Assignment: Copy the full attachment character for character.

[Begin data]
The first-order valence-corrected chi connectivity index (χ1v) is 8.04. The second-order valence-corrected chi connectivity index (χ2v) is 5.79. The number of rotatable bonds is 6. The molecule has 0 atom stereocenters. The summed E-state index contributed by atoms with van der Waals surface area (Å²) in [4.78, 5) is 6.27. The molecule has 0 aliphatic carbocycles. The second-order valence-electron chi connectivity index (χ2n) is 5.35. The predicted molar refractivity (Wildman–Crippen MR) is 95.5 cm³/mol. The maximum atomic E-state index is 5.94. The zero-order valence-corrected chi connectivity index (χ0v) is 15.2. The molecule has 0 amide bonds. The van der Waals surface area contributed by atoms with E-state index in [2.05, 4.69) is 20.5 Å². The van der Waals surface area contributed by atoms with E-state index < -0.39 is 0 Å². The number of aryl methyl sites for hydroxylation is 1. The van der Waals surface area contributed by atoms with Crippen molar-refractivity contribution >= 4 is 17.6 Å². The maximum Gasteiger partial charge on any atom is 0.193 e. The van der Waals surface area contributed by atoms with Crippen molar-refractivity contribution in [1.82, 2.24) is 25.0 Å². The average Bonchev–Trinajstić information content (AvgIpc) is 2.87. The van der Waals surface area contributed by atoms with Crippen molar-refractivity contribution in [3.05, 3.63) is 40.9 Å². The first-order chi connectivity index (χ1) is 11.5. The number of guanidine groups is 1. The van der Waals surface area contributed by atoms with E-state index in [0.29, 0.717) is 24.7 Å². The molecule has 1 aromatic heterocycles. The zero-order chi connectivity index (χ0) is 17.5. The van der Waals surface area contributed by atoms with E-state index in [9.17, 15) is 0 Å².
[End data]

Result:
The first-order valence-corrected chi connectivity index (χ1v) is 8.04. The second-order valence-corrected chi connectivity index (χ2v) is 5.79. The number of rotatable bonds is 6. The molecule has 0 atom stereocenters. The summed E-state index contributed by atoms with van der Waals surface area (Å²) in [4.78, 5) is 6.27. The molecule has 0 aliphatic carbocycles. The second-order valence-electron chi connectivity index (χ2n) is 5.35. The predicted molar refractivity (Wildman–Crippen MR) is 95.5 cm³/mol. The maximum atomic E-state index is 5.94. The zero-order valence-corrected chi connectivity index (χ0v) is 15.2. The molecule has 0 amide bonds. The van der Waals surface area contributed by atoms with E-state index in [2.05, 4.69) is 20.5 Å². The van der Waals surface area contributed by atoms with E-state index < -0.39 is 0 Å². The number of aryl methyl sites for hydroxylation is 1. The van der Waals surface area contributed by atoms with Crippen molar-refractivity contribution >= 4 is 17.6 Å². The maximum Gasteiger partial charge on any atom is 0.193 e. The van der Waals surface area contributed by atoms with Crippen molar-refractivity contribution in [1.82, 2.24) is 25.0 Å². The average Bonchev–Trinajstić information content (AvgIpc) is 2.87. The van der Waals surface area contributed by atoms with Crippen molar-refractivity contribution in [3.05, 3.63) is 40.9 Å². The first-order chi connectivity index (χ1) is 11.5. The number of guanidine groups is 1. The van der Waals surface area contributed by atoms with E-state index in [0.29, 0.717) is 24.7 Å². The molecule has 1 aromatic heterocycles. The zero-order chi connectivity index (χ0) is 17.5. The van der Waals surface area contributed by atoms with E-state index in [9.17, 15) is 0 Å².